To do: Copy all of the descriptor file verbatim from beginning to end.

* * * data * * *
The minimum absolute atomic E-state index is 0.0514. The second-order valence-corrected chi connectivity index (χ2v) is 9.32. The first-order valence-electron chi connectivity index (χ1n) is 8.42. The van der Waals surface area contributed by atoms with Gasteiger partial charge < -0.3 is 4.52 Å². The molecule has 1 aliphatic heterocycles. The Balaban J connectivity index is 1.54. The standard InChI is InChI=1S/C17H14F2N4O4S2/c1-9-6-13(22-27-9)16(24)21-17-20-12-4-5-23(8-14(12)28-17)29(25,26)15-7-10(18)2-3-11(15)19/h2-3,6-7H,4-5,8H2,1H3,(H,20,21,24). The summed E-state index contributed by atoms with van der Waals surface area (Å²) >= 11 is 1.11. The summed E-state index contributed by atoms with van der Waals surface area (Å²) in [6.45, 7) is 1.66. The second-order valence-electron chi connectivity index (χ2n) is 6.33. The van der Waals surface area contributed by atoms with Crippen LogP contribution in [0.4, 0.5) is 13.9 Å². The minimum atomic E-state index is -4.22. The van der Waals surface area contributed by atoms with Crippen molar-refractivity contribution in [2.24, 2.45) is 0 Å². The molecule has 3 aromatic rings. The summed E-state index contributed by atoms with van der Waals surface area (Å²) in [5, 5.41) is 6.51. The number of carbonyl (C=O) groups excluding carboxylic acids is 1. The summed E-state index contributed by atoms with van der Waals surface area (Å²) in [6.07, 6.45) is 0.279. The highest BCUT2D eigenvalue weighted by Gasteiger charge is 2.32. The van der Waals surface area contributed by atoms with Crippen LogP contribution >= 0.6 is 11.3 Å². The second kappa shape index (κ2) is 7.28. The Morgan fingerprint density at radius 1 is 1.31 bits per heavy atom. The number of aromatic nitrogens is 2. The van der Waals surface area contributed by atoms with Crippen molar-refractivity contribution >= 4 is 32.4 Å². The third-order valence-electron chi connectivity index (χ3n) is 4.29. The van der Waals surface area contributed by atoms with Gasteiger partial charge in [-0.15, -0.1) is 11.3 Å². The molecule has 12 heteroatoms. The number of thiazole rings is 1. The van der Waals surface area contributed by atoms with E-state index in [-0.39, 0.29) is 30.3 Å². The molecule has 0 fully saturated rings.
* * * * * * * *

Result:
The minimum absolute atomic E-state index is 0.0514. The second-order valence-corrected chi connectivity index (χ2v) is 9.32. The first-order valence-electron chi connectivity index (χ1n) is 8.42. The van der Waals surface area contributed by atoms with Gasteiger partial charge < -0.3 is 4.52 Å². The molecule has 1 aliphatic heterocycles. The Balaban J connectivity index is 1.54. The standard InChI is InChI=1S/C17H14F2N4O4S2/c1-9-6-13(22-27-9)16(24)21-17-20-12-4-5-23(8-14(12)28-17)29(25,26)15-7-10(18)2-3-11(15)19/h2-3,6-7H,4-5,8H2,1H3,(H,20,21,24). The summed E-state index contributed by atoms with van der Waals surface area (Å²) >= 11 is 1.11. The summed E-state index contributed by atoms with van der Waals surface area (Å²) in [6.45, 7) is 1.66. The second-order valence-electron chi connectivity index (χ2n) is 6.33. The van der Waals surface area contributed by atoms with Crippen LogP contribution in [0.4, 0.5) is 13.9 Å². The minimum atomic E-state index is -4.22. The van der Waals surface area contributed by atoms with Crippen molar-refractivity contribution in [2.24, 2.45) is 0 Å². The molecule has 3 aromatic rings. The summed E-state index contributed by atoms with van der Waals surface area (Å²) in [5, 5.41) is 6.51. The number of carbonyl (C=O) groups excluding carboxylic acids is 1. The summed E-state index contributed by atoms with van der Waals surface area (Å²) in [6.07, 6.45) is 0.279. The highest BCUT2D eigenvalue weighted by Gasteiger charge is 2.32. The van der Waals surface area contributed by atoms with Crippen LogP contribution >= 0.6 is 11.3 Å². The second kappa shape index (κ2) is 7.28. The Morgan fingerprint density at radius 1 is 1.31 bits per heavy atom. The number of aromatic nitrogens is 2. The van der Waals surface area contributed by atoms with Crippen molar-refractivity contribution >= 4 is 32.4 Å². The third-order valence-electron chi connectivity index (χ3n) is 4.29. The van der Waals surface area contributed by atoms with Gasteiger partial charge in [-0.15, -0.1) is 11.3 Å². The molecule has 12 heteroatoms. The number of thiazole rings is 1. The van der Waals surface area contributed by atoms with E-state index in [-0.39, 0.29) is 30.3 Å². The molecule has 0 fully saturated rings.